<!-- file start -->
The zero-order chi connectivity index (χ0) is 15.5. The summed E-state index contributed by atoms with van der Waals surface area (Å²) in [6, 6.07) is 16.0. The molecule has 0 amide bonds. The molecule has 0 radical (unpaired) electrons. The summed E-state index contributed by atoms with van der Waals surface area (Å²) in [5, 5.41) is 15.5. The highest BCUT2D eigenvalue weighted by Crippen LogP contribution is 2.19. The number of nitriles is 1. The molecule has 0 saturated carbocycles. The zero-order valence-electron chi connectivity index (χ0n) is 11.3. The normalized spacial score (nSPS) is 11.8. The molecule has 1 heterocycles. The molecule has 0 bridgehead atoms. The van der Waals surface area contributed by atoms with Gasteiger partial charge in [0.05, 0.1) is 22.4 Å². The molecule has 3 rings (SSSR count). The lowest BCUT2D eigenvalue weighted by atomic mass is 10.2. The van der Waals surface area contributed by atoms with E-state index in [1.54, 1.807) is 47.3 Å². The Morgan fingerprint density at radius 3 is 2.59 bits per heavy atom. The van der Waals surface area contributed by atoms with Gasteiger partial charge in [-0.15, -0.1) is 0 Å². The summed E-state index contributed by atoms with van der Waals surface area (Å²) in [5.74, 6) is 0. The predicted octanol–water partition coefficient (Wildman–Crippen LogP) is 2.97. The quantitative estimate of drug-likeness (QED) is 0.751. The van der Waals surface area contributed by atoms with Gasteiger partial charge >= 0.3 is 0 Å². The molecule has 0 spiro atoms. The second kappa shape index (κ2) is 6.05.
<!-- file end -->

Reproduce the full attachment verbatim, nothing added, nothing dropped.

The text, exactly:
The zero-order chi connectivity index (χ0) is 15.5. The summed E-state index contributed by atoms with van der Waals surface area (Å²) in [6, 6.07) is 16.0. The molecule has 0 amide bonds. The molecule has 0 radical (unpaired) electrons. The summed E-state index contributed by atoms with van der Waals surface area (Å²) in [5, 5.41) is 15.5. The highest BCUT2D eigenvalue weighted by Crippen LogP contribution is 2.19. The number of nitriles is 1. The molecule has 0 saturated carbocycles. The zero-order valence-electron chi connectivity index (χ0n) is 11.3. The normalized spacial score (nSPS) is 11.8. The molecule has 1 heterocycles. The molecule has 0 bridgehead atoms. The van der Waals surface area contributed by atoms with Gasteiger partial charge in [0.05, 0.1) is 22.4 Å². The molecule has 3 rings (SSSR count). The lowest BCUT2D eigenvalue weighted by atomic mass is 10.2. The van der Waals surface area contributed by atoms with E-state index in [1.54, 1.807) is 47.3 Å². The Morgan fingerprint density at radius 3 is 2.59 bits per heavy atom. The van der Waals surface area contributed by atoms with Gasteiger partial charge in [-0.15, -0.1) is 0 Å². The summed E-state index contributed by atoms with van der Waals surface area (Å²) in [5.74, 6) is 0. The predicted octanol–water partition coefficient (Wildman–Crippen LogP) is 2.97. The quantitative estimate of drug-likeness (QED) is 0.751. The van der Waals surface area contributed by atoms with Gasteiger partial charge >= 0.3 is 0 Å². The molecule has 0 spiro atoms. The second kappa shape index (κ2) is 6.05.